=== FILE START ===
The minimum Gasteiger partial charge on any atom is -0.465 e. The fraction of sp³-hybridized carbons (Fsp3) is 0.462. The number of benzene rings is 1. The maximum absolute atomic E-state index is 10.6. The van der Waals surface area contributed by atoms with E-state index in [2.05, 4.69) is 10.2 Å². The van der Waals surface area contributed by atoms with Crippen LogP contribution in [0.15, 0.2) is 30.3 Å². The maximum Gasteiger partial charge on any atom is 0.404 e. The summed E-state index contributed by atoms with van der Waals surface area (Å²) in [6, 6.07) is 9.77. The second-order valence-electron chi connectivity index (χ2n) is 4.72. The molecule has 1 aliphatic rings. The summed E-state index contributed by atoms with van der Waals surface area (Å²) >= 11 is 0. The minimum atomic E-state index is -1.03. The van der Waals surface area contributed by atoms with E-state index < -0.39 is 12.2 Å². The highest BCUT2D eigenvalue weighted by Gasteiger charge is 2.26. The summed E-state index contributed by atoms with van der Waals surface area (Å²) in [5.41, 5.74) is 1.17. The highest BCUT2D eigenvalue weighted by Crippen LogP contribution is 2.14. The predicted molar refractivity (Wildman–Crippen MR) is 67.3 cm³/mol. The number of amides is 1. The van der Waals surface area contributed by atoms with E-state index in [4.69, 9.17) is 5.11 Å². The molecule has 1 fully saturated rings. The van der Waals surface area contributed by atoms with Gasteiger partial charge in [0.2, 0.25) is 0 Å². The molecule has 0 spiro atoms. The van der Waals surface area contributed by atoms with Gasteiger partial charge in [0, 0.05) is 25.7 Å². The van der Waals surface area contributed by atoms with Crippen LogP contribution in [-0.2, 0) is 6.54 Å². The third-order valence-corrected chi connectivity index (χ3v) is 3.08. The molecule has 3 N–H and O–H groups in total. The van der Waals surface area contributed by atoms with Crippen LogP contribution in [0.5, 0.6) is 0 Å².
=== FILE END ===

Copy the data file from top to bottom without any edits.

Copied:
The minimum Gasteiger partial charge on any atom is -0.465 e. The fraction of sp³-hybridized carbons (Fsp3) is 0.462. The number of benzene rings is 1. The maximum absolute atomic E-state index is 10.6. The van der Waals surface area contributed by atoms with E-state index in [2.05, 4.69) is 10.2 Å². The van der Waals surface area contributed by atoms with Crippen LogP contribution in [0.15, 0.2) is 30.3 Å². The maximum Gasteiger partial charge on any atom is 0.404 e. The summed E-state index contributed by atoms with van der Waals surface area (Å²) in [6, 6.07) is 9.77. The second-order valence-electron chi connectivity index (χ2n) is 4.72. The molecule has 1 aliphatic rings. The summed E-state index contributed by atoms with van der Waals surface area (Å²) >= 11 is 0. The minimum atomic E-state index is -1.03. The van der Waals surface area contributed by atoms with E-state index < -0.39 is 12.2 Å². The highest BCUT2D eigenvalue weighted by Gasteiger charge is 2.26. The summed E-state index contributed by atoms with van der Waals surface area (Å²) in [5.41, 5.74) is 1.17. The highest BCUT2D eigenvalue weighted by Crippen LogP contribution is 2.14. The predicted molar refractivity (Wildman–Crippen MR) is 67.3 cm³/mol. The number of amides is 1. The van der Waals surface area contributed by atoms with E-state index in [4.69, 9.17) is 5.11 Å². The molecule has 1 fully saturated rings. The van der Waals surface area contributed by atoms with Gasteiger partial charge in [0.2, 0.25) is 0 Å². The molecule has 0 spiro atoms. The van der Waals surface area contributed by atoms with Gasteiger partial charge in [0, 0.05) is 25.7 Å². The van der Waals surface area contributed by atoms with Crippen LogP contribution in [-0.2, 0) is 6.54 Å². The third-order valence-corrected chi connectivity index (χ3v) is 3.08. The molecule has 3 N–H and O–H groups in total. The van der Waals surface area contributed by atoms with Crippen LogP contribution in [0.5, 0.6) is 0 Å².